I therefore decided to abstain - which is often recorded in official reports as an 'absence' - because I wanted to balance all these considerations. I believed this was in the best interests of the people I represent, and that’s always my primary consideration.
The following day, I reluctantly supported the government’s motion to seek a short delay to the Brexit process, assuming the withdrawal agreement is passed this week. This ‘technical delay’ will allow Parliament to finalise the legal arrangements for Brexit.
I do not agree that Article 50 should be revoked or that we should have a 'people’s vote' - indeed on Thursday, MPs rejected the idea of a second referendum by a huge majority. Both options would be extremely divisive and damaging to our democracy. The fact that the Commons has so far failed to agree on a deal does not mean we should go back on the commitment to deliver Brexit.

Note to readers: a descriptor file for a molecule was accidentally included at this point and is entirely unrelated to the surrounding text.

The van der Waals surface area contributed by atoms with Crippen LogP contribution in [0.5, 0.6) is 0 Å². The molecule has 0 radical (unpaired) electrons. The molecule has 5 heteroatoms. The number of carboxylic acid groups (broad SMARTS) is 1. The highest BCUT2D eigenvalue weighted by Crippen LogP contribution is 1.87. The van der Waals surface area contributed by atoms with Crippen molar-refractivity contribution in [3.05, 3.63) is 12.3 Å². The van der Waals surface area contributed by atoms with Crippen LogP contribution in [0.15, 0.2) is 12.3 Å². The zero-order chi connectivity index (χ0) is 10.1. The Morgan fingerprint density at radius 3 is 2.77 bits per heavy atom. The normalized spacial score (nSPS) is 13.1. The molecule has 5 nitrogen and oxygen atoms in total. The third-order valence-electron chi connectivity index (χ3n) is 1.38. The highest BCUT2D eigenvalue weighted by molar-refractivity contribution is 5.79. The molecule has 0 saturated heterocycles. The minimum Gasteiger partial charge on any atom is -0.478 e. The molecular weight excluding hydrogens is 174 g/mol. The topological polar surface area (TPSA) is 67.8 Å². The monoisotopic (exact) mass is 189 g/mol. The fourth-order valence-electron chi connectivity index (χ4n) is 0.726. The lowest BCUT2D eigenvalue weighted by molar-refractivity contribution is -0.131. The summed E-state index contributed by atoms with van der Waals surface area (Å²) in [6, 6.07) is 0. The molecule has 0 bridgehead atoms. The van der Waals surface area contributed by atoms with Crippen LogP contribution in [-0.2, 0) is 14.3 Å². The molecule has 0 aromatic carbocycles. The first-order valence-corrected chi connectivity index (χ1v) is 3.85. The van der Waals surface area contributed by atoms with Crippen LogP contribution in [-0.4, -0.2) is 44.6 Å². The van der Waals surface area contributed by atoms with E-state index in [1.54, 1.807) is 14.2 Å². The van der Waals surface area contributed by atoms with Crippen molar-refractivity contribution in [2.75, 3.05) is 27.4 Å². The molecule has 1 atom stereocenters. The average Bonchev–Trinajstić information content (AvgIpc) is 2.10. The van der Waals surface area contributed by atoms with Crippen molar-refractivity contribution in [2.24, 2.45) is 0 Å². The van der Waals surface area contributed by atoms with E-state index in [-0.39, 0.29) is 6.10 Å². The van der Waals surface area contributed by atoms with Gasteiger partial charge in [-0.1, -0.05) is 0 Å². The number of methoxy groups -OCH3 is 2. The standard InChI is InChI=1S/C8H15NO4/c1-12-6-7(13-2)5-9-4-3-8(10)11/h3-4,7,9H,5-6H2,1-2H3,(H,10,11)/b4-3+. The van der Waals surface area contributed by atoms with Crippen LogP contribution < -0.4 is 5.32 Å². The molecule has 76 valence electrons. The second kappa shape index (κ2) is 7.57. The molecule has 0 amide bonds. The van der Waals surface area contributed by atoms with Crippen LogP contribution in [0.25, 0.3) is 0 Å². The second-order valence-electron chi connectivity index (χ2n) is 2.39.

Brexit – a final word…for now.
The government remains committed to achieving a majority in the House of Commons for its withdrawal agreement. I have consistently supported it because it delivers on the referendum result, ensures a good deal on trade, security, travel and citizens' rights, and ends the current uncertainty.
My focus, as it has always been, is on achieving the best possible outcome for North Devon and for the country as a whole. I will continue to vote in the House of Commons to deliver an orderly Brexit with a withdrawal agreement, as I have done consistently at every opportunity.
The government said at the time of the 2016 referendum that it would deliver the result, and I was re-elected in North Devon in 2017 on a platform to do just that. I will not go back on those commitments.
Improving North Devon’s High Streets
Yesterday was ‘High Street Saturday’ - a new national campaign day to celebrate the place of the high street at the heart of communities across the country.
To mark the occasion, the government has committed nearly £10million to fund the clean-up of high streets across England. I’m delighted that North Devon will receive £16,730 of that investment.